OK, I have one more question left and then I let you go to prepare for your show in Montreal. How do you split your time between Exciter and BangerTV? I guess both put bread and butter on your table, so is it sometimes hard to decide how to make this combo work in the the most ideal way?

Daniel: You know what, you're absolutely right. It's a great question. I'd like to tell you it's all about balance, but I have to be honest with you, Luxi. I don't live a balanced life. No days off ever. It's just nonstop work. For example, yesterday I was in the Banger studio filming a video. I was there on Tuesday filming a video. On the days in between, I'm booking shows for Exciter. I'm streaming on my own Twitch channel.

Today I'm out here driving to a show and performing with Exciter. After this call, I have a meeting with our American booking agent to talk about the US shows. It doesn't stop and I wish that there was a healthier answer for you, but I don't really have one. There is no splitting the time. It's just all my time is dedicated to heavy metal and the various outlets that I work for. It's my entire life. This is what I do. I'm in no way complaining. This is what I do.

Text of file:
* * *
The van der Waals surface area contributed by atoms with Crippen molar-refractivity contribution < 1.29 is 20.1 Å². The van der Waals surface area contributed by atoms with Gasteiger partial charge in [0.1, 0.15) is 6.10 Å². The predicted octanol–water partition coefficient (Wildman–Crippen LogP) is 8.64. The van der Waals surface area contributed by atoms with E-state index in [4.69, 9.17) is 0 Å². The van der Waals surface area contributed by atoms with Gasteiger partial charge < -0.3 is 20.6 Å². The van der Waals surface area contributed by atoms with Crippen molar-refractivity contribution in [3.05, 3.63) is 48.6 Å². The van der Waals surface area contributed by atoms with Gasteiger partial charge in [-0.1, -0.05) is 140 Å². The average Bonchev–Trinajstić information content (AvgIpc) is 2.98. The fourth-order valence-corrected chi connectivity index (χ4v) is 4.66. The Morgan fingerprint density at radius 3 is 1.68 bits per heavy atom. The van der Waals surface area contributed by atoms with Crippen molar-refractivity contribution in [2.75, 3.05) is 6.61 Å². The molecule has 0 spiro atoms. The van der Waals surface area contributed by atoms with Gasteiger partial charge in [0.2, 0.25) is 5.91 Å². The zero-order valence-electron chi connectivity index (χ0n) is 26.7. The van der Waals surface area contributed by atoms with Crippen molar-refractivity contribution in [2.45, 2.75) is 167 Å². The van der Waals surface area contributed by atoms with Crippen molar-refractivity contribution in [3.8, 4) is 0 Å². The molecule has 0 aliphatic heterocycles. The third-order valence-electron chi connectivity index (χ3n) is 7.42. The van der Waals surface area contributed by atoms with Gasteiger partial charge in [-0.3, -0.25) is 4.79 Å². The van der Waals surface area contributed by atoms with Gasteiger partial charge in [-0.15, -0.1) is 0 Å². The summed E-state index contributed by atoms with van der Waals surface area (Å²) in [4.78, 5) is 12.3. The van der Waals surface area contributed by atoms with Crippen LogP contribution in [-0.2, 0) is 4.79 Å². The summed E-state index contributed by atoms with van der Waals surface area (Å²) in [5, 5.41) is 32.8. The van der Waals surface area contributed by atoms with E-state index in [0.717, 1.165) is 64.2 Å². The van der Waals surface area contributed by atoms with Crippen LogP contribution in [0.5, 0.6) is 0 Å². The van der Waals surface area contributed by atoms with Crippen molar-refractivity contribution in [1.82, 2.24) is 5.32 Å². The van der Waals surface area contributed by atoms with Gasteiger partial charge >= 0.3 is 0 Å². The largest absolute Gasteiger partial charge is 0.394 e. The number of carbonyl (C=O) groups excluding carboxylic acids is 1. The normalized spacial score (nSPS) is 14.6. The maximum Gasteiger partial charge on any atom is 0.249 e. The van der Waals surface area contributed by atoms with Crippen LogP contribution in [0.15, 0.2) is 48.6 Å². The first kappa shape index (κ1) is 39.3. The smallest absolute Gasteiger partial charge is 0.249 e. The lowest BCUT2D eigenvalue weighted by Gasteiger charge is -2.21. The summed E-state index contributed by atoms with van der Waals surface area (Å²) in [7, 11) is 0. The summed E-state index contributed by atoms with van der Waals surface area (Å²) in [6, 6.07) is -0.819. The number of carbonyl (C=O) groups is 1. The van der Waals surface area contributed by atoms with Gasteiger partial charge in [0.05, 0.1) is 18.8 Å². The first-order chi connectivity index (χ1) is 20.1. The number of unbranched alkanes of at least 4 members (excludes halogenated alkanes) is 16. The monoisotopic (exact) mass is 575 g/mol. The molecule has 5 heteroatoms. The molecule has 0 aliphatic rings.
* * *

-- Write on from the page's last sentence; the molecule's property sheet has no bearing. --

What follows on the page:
If it means I have to work 85 hours a week, it's okay because I'm working on heavy metal. They say find what you love, and you'll never work a day in your life. That's not exactly true. However, it does make the work a lot easier when it's something you fucking love and I love heavy metal and I wouldn't change a thing.

Sounds like you have got a dream job.

Daniel: Yes, exactly.

I think that was all for me. Thanks a lot for your time, Daniel, and, of course, all the best to your mini-tour in Canada as well.

Daniel: Thank you so much. I'm happy we finally got to do this and hopefully, we'll see you next time that we're out in Europe. Hopefully, we'll play in Finland again. I had a lovely time there. It was amazing.

Just remember to not kill yourself with all the work that you're doing.

Daniel: I'll do my best. Have a great time. Have a great day. Thanks for your time.

Thanks again for this nice conversation. Bye-bye.

Daniel: Bye.

Other information about Exciter on this site
Review: Thrash Speed Burn
Review: New Testament
Review: Death Machine
Review: Death Machine
Review: Heavy Metal Maniac
Review: Long Live the Loud
Review: Violence & Force
Interview with John Ricci (guitar) on January 3, 2011 (Interviewed by MetalMike)
Interview with drummer and vocalist Dan Beehler and bassist Allan Johnson on December 20, 2014 (Interviewed by Luxi Lahtinen)
Interview with guitarist John Ricci on November 13, 2017 (Interviewed by Luxi Lahtinen)